Tuesday, September 24, 2013


We now continue to elaborate on JFK’s major accomplishments:


Contrary to the misbegotten trope that Peace Corps was started as a legion for do- gooders, the actual basis was as part of geopolitical strategy during the Cold War. Even before the program was inaugurated on March 1, 1961, Kennedy had pointed out that the Soviet Union "had hundreds of men and women, scientists, physicists, teachers, engineers, doctors, and nurses . . . prepared to spend their lives abroad in the service of world communism."

Kennedy understood, as few leaders do today, that most true victories aren’t won on battlefields but in the hearts and minds of populations. Support those vulnerable populations in a constructive way – by providing medicines, basic health care, ways to grow new crops to feed themselves, access to clean water and education – and you will win the most critical battles. To say JFK’s program has helped burnish the American image abroad would be an understatement – never mind the common detractors whose only contribution to human advancement to date has been…..well, nothing !

Since 1961, more than 220,000 volunteers- male and female - have served in the Peace Corps, working in such diverse fields as education, health, agricultural development, HIV/AIDS education and prevention, information technology, business development, protecting the environment and developing water resources,. Peace Corps volunteers have to be U.S. citizens and at least 18 years of age. Peace Corps service is now a 27-month commitment.

And no, contrary to the lies of certain n’er do well, ignorant imps (who likely wouldn’t qualify for Peace Corps based on failing the psychological exam) Peace Corps was never a historical haven for “draft dodgers”. As part of the government, how could it have been? To be accepted you had to go through a government screening process and if you had dodged a draft call -up you’d have been exposed in a New York minute. If of draft age, at the time – say late 1960s, early 70s when the Vietnam War was going on – you had to either have a government deferment, or a draft card showing your classification was IY or 4F. There were no exceptions!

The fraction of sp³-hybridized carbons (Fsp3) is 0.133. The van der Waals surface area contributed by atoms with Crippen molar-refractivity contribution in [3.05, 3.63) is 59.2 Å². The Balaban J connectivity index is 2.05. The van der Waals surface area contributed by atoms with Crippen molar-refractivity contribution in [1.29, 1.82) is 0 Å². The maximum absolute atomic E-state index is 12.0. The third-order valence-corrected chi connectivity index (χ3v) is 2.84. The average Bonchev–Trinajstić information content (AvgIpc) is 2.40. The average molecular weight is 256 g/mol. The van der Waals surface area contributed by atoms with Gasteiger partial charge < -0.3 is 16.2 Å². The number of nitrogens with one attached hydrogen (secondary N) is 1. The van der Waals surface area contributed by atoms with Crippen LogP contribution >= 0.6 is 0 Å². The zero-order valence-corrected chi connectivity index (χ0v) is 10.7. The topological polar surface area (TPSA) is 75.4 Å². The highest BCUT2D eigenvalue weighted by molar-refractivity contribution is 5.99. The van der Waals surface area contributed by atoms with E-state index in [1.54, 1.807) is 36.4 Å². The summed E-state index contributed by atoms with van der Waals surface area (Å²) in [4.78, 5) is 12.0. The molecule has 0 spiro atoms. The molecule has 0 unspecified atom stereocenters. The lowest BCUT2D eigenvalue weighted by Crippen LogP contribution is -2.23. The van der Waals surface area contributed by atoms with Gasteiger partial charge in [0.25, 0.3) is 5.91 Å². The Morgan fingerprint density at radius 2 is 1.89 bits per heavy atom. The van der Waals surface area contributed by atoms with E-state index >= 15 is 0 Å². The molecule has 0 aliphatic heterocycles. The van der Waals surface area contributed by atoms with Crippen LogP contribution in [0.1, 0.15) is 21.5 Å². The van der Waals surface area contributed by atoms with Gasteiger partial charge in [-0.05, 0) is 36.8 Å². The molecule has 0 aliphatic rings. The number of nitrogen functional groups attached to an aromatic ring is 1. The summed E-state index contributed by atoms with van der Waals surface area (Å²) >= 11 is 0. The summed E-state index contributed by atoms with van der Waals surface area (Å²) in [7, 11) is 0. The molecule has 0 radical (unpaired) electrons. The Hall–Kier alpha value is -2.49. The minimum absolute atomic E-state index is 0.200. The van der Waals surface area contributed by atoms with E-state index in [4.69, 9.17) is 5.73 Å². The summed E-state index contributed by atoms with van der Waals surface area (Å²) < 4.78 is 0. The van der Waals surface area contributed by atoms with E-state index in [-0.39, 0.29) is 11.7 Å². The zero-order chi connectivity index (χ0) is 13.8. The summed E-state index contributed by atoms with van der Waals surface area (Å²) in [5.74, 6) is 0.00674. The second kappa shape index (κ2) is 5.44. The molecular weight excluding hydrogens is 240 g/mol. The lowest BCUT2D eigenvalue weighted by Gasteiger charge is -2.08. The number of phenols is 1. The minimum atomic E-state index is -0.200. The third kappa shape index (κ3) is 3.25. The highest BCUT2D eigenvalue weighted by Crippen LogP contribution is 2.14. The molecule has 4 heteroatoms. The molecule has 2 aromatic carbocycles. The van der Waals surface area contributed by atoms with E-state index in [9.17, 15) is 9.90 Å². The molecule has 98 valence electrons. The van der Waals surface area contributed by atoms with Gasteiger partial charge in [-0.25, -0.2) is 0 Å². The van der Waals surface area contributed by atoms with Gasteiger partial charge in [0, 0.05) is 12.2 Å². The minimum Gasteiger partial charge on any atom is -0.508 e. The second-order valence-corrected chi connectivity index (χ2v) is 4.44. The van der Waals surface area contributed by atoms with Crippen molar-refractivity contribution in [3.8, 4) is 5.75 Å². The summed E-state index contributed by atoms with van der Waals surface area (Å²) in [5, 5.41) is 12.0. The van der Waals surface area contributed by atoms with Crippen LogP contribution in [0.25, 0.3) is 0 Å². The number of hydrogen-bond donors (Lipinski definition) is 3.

The goals of the Peace Corps remain:

1) To help the people of interested countries and areas in meeting their needs for trained workers

2) To help promote a better understanding of Americans on the part of the peoples served

3) To help promote a better understanding of other peoples on the part of Americans.

During my four year stint in the Peace Corps in Barbados, I helped set up the Science departments and fully outfitted biology, chemistry and general science laboratories at two different secondary schools, acted as the Head of Science Dept. in both, assisted in teacher education and curriculum development, helped found the Barbados Philosophical Society, and launched the first ever scientific journal for The Barbados Astronomical Society – as well as helping to organize public lectures, seminars, technical workshops.


In March, 1961, Kennedy launched this critical economic assistance program – realizing the strategic importance of Latin America. In his opening speech in recognition of its goals, Kennedy said:

“We propose to complete the revolution of the Americas, to build a hemisphere where all men can hope for a suitable standard of living and all can live out their lives in dignity and in freedom. To achieve this goal political freedom must accompany material progress...Let us once again transform the American Continent into a vast crucible of revolutionary ideas and efforts, a tribute to the power of the creative energies of free men and women, an example to all the world that liberty and progress walk hand in hand. Let us once again awaken our American revolution until it guides the struggles of people everywhere-not with an imperialism of force or fear but the rule of courage and freedom and hope for the future of man